How The Vote To Leave The EU Will Affect Your Holiday


The Law Of… understanding how brexit affects holiday claims

Regardless of how you chose to vote in the Referendum, the results are in. By a small margin, the British public have decided to leave the EU.

It'll be sometime before we start to see the bigger picture of how this will affect us all, but the immediate impact has seen David Cameron resign and the global economic markets, including the value of the pound, fluctuate wildly in the wake of the news.

How will brexit affect holidays abroad?

While there is a lot to think about following the decision to leave the EU and the task of Cameron's successor to begin Article 50, you might be wondering how this will affect your holidays abroad.

Can I Still Travel In Europe?

One of the big misconceptions about the Brexit is that we're leaving Europe. We are still part of Europe and the referendum was held to decide whether we should remain as part of the European Union (EU) or leave.

With the vote in favour of leaving it will take a while for our exit strategy to go into full effect (theoretically two years), and while our border policies may change and our freedom of movement throughout Europe may be different, in the intervening time things will stay the same.

This means that if you didn't require a visa or any additional documents to enter an EU country before the referendum, you still won't need them now.

Are Euros Going To Cost More?

It's difficult at this time to say for certain what will happen to the strength of the pound against foreign currencies. At present, the pound has dipped considerably compared to the favourable rates available before the referendum and some financial experts are claiming that this will get worse before it improves.

Ultimately we're currently entering into a financial and political unknown, with no real historical precedent in place that matches the circumstances of our Brexit. Only time will tell whether or not the pound will return to full strength or whether travelling abroad will remain as financially feasible as it has been in recent years, but there is an option that can save you from worry.

Should I Choose To Book A Package Holiday?

The advantage of an all-inclusive package holiday is that to an extent you don't have to worry about taking much foreign currency with you.

In most circumstances everything on a package holiday is paid for in the UK, including your flights, accommodation, food and drink, meaning that there shouldn't be a need for you to spend any more money (although keep in mind that some hotels do charge for certain extras). Because of this the package holiday should become a far more appealing option for those who want to travel without having to worry about the strength of the pound against the Euro and other currencies.

Package holidays also provide you with a range of rights that make it beneficial to holidaymakers who worry about what to do if something goes wrong.

Will my rights be affected?

The effects of our exit from the EU won't become noticeable for some time, but regardless of the changes ahead, it's likely that many of the laws that protect us abroad will remain in place.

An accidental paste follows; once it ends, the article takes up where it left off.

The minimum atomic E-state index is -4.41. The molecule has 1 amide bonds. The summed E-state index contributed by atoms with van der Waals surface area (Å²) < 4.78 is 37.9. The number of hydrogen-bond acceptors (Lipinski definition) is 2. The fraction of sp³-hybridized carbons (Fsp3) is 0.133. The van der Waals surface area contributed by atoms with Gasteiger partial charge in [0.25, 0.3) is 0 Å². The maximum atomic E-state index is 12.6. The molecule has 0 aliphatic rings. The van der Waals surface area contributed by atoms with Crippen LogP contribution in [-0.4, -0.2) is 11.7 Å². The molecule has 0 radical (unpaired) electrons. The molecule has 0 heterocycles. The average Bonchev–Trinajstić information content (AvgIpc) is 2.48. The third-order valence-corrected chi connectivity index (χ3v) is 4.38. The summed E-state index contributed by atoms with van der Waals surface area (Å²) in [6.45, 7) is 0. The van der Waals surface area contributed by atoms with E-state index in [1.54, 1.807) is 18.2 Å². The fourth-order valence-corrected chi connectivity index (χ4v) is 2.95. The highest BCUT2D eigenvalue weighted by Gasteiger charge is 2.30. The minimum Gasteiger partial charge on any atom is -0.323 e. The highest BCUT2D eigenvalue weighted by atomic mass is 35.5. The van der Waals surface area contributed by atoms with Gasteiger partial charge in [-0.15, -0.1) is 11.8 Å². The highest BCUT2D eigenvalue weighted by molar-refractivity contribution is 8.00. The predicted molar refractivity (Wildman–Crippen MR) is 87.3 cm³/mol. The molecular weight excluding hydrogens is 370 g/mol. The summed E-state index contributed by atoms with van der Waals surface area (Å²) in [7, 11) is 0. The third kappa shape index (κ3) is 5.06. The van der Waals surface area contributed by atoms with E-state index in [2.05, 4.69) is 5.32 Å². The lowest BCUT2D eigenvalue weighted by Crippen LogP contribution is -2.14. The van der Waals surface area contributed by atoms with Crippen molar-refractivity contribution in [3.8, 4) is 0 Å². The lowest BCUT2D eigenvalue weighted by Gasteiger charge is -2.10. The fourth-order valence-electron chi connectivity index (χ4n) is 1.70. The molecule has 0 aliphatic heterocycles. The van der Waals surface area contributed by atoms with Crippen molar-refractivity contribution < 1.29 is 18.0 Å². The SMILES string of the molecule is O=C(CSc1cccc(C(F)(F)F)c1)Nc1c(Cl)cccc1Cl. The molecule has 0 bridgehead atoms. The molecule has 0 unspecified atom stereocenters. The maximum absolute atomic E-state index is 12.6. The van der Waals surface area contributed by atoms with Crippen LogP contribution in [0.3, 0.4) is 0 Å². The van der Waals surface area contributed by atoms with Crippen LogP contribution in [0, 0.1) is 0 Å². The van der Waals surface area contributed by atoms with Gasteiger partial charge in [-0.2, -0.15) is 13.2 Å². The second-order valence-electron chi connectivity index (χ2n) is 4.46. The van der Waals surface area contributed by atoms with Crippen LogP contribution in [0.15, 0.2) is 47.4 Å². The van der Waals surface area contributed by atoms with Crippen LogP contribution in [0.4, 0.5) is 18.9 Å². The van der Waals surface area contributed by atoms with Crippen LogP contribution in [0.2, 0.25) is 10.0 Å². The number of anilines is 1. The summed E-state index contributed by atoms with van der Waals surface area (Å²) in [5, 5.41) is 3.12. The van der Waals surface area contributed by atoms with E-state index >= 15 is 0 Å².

• The Package Travel Regulations 1992 is one the most important rights afforded to British holidaymakers, as it ensures that your tour operator provides you with a holiday that matches what was advertised to you at the time of booking. This includes ensuring that they don't send you to a hotel or resort that will cause you to come to harm, whether through a personal injury or illness.

    This regulation is part of UK legislation and is unlikely to change in the future, so if anything was to go wrong you should still be able to claim compensation.

  • The Montreal Convention, also known as the Convention for the Unification of Certain Rules for International Carriage by Air, covers your rights in the event of a personal injury during air travel is inclusive of a large number of countries outside of the EU.

    After the Brexit, your rights should remain the same, so if you suffer an injury you should still be able to claim compensation as you would have done before.

  • One right which may change is The European Commission Regulation 261/2004. This regulation which has been in effect since 2005 provides you with a range of entitlements in the event that your flight is delayed or cancelled, which can include financial compensation as well as accommodation and meals if necessary.

    This regulation requires you to have departed from or be travelling to an EU member state on an airline based in the EU.

    While this might mean that British tourists travelling outside of Europe may no longer be covered, those travelling to EU member states may still be entitled to the provisions provided by this regulation.

What Does This All Mean?

We're likely to see a lot of fluctuation going forwards as interest and currency rates waiver, but ultimately we're a resilient nation and will make the most out of the outcome of the referendum, focussing on exploiting as many of the positives as possible.

As a country fond of holidaying abroad, there may be minor changes to the way that we have travelled in the last couple of decades, but for those looking to play it safe and still be covered in the event that something goes wrong abroad; package holidays are more appealing than ever, especially as you'll still be covered if you contract a foreign illness or are injured by an accident abroad.

Find Out More About Claiming

If you want to find out more about claiming for a personal injury or illness abroad, then get in touch with a member of our dedicated travel law team who can provide you with a free no-obligation consultation, during which we can advise you of how much compensation your claim could be worth.

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